Aha! or Why bother coaching masters?



I am just back from coaching some masters rowers for a weekend.  As I reflected during the flight home I realised I had enjoyed it.  But why?  After a lifetime involved in high performance rowing, where the goal was to be the best, how could I be enjoying coaching rowers who were well past the date when their bodies and lifestyles would allow them to dream of being the best.

This idle philosophising led me to further questions: Why do Masters Athletes bother? Why do they train and race?  As part of the weekend we attended a Masters’ regatta and I watched them racing with impressive intensity if not always impressive accuracy.

One thing I did learn at the regatta was that lycra (spandex in US speak) is not always wise; but that is another topic for another day.

From a personal and selfish point of view coaching Masters is comfortable in that there is no need for crowd control, there are plenty of volunteers to join the tired coach in some alcohol therapy at the end of the day, and there are no worries about impropriety or whether one of the children in your care is sneaking off to inhale something illegal, or to have a tryst with one of the opposite sex.  I would prefer however to see my motivations in a slightly more favourable light.

As the plane bounced around on the approach to Queenstown I realised why the weekend had been so much fun; the aha! moment.


Several times during our sessions one of the rowers had said “Oh, that’s what people have been talking about!”  They were experiencing that sudden clicking of cogs into place and the realisation that they understood what coaches and other rowers had been talking about all this time.  Such experiences are all too rare in our lives and are extremely enjoyable. For a brief moment we are in control and know how to make the world behave as we wish.

When I am coaching and one of my athletes has an aha! moment I also feel good.  Watching a fellow human being take one small step along the path to enlightenment, even if only enlightenment about rowing, is enjoyable.

So maybe the masters have taught me more this weekend than I taught them?  That’s an interesting thought.  Is my coaching now more about teaching rowing than about winning races? If I am more excited about an athlete’s Aha! moments than their race results, have I going soft, or have I also taken a few steps along the path to coaching enlightenment?



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This Post Has 6 Comments

  1. master krosse

    “how could I be enjoying coaching rowers who were well past the date when their bodies and lifestyles would allow them to dream of being the best” – elitist coach jonathon lewis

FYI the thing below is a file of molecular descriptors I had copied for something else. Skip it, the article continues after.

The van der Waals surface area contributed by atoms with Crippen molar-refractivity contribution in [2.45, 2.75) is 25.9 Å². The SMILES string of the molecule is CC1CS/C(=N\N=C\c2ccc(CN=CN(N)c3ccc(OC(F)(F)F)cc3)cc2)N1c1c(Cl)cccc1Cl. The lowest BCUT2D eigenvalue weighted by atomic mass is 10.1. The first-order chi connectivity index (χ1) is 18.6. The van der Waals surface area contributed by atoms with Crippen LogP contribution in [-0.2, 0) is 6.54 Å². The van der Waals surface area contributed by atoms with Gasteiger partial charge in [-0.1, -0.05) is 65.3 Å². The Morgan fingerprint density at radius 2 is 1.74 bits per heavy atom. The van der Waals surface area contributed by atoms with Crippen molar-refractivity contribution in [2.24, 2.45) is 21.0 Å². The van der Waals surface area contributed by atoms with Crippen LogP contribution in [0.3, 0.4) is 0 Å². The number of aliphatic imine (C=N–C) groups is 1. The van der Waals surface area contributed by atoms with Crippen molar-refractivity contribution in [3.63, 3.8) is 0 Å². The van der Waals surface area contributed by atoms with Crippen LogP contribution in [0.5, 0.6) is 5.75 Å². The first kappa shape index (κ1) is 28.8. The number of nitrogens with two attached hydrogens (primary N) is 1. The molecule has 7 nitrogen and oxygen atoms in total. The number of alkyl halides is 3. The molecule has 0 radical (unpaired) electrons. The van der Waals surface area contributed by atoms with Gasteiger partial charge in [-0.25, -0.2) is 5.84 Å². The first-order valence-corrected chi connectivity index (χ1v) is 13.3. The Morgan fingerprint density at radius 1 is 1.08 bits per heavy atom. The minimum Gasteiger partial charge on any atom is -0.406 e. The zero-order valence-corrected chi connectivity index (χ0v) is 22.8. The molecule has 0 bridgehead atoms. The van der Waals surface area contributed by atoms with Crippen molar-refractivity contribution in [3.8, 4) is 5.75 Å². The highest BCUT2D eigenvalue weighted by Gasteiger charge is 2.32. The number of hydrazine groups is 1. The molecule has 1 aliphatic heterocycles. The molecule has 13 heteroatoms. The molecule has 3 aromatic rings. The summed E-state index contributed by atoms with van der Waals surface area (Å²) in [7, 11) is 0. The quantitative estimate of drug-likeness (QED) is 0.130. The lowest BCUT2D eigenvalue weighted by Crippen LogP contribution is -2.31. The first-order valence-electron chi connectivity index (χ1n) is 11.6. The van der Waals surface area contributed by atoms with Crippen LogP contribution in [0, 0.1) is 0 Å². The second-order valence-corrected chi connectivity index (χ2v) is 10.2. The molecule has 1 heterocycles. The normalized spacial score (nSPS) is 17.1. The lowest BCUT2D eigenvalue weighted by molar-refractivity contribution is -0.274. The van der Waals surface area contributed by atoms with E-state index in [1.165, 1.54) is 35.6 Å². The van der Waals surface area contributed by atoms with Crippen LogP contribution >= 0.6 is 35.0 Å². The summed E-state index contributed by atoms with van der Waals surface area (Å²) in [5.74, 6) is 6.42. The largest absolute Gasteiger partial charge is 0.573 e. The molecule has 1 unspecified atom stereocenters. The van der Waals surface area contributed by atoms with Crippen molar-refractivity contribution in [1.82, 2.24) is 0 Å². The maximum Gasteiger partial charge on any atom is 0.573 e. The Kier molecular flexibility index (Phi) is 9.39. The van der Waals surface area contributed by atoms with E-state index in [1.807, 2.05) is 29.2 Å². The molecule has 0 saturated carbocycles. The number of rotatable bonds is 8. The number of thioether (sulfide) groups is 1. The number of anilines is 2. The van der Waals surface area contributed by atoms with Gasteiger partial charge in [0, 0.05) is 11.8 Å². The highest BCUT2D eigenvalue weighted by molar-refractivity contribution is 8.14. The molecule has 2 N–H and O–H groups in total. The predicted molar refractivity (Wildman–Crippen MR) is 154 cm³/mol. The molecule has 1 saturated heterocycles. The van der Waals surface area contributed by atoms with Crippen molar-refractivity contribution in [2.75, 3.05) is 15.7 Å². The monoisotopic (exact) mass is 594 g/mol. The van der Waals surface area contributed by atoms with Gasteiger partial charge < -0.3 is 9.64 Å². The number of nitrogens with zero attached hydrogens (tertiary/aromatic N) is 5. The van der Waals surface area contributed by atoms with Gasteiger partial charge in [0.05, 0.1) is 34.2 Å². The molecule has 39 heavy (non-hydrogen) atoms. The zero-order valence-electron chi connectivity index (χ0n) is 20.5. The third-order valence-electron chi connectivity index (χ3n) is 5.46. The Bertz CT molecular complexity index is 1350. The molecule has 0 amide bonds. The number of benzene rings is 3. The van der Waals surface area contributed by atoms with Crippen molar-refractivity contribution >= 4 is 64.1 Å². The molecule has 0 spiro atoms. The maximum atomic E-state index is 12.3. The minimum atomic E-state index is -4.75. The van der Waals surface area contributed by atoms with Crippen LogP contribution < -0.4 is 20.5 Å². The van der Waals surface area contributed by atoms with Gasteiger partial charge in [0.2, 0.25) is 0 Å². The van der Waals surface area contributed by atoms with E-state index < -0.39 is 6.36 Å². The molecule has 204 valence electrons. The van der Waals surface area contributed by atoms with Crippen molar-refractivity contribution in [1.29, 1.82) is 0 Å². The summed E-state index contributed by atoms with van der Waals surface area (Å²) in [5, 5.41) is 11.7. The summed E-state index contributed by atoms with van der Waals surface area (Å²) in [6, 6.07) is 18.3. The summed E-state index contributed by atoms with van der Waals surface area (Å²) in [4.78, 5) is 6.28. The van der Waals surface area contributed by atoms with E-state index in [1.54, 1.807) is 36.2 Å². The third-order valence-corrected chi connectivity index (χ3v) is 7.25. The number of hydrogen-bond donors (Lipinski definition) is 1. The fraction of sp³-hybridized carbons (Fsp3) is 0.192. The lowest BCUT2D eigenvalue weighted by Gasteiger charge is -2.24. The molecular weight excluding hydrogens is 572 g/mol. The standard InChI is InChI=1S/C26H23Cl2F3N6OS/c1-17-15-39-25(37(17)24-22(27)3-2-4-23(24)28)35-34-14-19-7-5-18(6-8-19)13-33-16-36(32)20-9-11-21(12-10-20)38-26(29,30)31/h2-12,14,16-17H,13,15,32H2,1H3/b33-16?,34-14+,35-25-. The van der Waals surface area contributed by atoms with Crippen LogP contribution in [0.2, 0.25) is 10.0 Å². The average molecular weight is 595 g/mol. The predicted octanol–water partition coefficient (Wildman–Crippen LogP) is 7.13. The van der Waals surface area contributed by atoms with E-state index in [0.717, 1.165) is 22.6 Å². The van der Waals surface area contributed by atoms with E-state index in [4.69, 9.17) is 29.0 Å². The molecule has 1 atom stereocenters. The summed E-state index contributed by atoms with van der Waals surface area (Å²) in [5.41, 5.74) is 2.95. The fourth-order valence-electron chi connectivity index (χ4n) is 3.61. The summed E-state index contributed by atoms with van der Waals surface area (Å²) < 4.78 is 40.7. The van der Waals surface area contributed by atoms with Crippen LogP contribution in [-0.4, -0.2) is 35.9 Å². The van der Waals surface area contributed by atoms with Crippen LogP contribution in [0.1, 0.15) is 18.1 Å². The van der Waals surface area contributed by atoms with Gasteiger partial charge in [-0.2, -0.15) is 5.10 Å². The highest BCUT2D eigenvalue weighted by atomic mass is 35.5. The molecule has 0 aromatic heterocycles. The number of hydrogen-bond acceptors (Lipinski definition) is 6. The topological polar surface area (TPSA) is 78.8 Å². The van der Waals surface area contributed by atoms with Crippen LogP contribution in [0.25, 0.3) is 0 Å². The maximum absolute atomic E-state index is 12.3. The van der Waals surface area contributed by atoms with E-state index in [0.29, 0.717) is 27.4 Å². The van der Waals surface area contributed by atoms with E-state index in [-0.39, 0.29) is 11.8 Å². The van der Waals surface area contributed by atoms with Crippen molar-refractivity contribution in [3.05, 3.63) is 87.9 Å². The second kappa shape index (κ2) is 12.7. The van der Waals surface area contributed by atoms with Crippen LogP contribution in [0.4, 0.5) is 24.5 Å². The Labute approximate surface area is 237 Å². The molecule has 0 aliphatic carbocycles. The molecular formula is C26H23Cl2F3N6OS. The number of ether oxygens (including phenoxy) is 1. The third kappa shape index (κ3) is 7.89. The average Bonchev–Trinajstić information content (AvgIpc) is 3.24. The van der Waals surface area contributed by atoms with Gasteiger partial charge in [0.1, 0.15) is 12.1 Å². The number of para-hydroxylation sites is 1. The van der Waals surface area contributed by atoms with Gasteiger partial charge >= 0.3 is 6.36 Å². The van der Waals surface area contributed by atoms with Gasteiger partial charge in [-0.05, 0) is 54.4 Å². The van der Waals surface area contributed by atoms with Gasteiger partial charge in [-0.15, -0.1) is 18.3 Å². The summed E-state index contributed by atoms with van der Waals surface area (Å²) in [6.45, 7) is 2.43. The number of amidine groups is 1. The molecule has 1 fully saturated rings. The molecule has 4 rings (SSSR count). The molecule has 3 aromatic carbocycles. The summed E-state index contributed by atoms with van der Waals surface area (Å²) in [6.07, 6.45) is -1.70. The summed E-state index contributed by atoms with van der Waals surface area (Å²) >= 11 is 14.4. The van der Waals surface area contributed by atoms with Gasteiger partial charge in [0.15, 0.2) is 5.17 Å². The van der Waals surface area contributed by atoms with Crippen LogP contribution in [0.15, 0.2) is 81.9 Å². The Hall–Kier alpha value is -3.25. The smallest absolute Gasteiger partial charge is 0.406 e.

ahhh, jonathon! your youthful impetuosity and vacuity remind me of my own from many years ago!

    what is “the best”? why bother coaching 2V, 3V, or JV? they are clearly not your “best”. why bother coaching women? they will always lag manly rowing performance falling short of your “best”.

    i suppose it may not be “the best”, but more “their best”. i have rowing colleagues in their ’70’s – competing to be the best nationally in a G or H-class boat; some of whom have been rowing longer than before your mother was born. btw – she should give you another smack across the forehead to straighten out your thinking.

    1. Duncan Holland

      Thanks for the reply, but it was me you should have been abusing not Jonathon, we had a small technical hitch and my blog was posted under the wrong name. I am pleased that in my 60th year I can still be accused of “youthful impetuosity”. My mother was born some 84 years ago so that must put your colleagues close to 3 figures. btw I must add your “smack across the forehead” to my coaching repertoire.

  2. Katherine Phillips

    I agree with you totally. Masters are challenging, frustrating, funny, so hard on themselves, delusional, and a joy to coach. I coach Masters and was a Master rower and they are my preferred group to coach. The life experience they bring into a boat along with the odd hip replacement, dodgy backs, poorly mended broken limbs or even four limbs is an education for all in how the body will adapt and how far you can push it at any age.
    I have just finished at the Australian Masters Championships with a mixed age squad from 30 years of age to 68 years. Regardless of age, experience and mind games they ended up with one gold, 8 silvers and 7 bronze medals for the majority of a squad that had never competed at a National regatta. 1700 Masters rowers, just imagine the stories and the drinking!!!!

    We will be over to the NZ Masters Nationals in Twizel come September. We are all looking forward to it

    Kathy from Row-Craft Coaching and Programming Solutions

    1. Duncan Holland

      Thanks for the comment Kathy,

      I think you got my gist rather better than our colleague above! It is good to hear of others that are enjoying teaching the less than perfect to row. I live near Twizel so perhaps i could meet with you and your team in September and share a drink and some stories?


  3. Katherine Phillips

    Oh and I forgot the lycra- the less said the better in many cases!!!

  4. Duncan Holland

    P.s. I won’t be wearing lycra!

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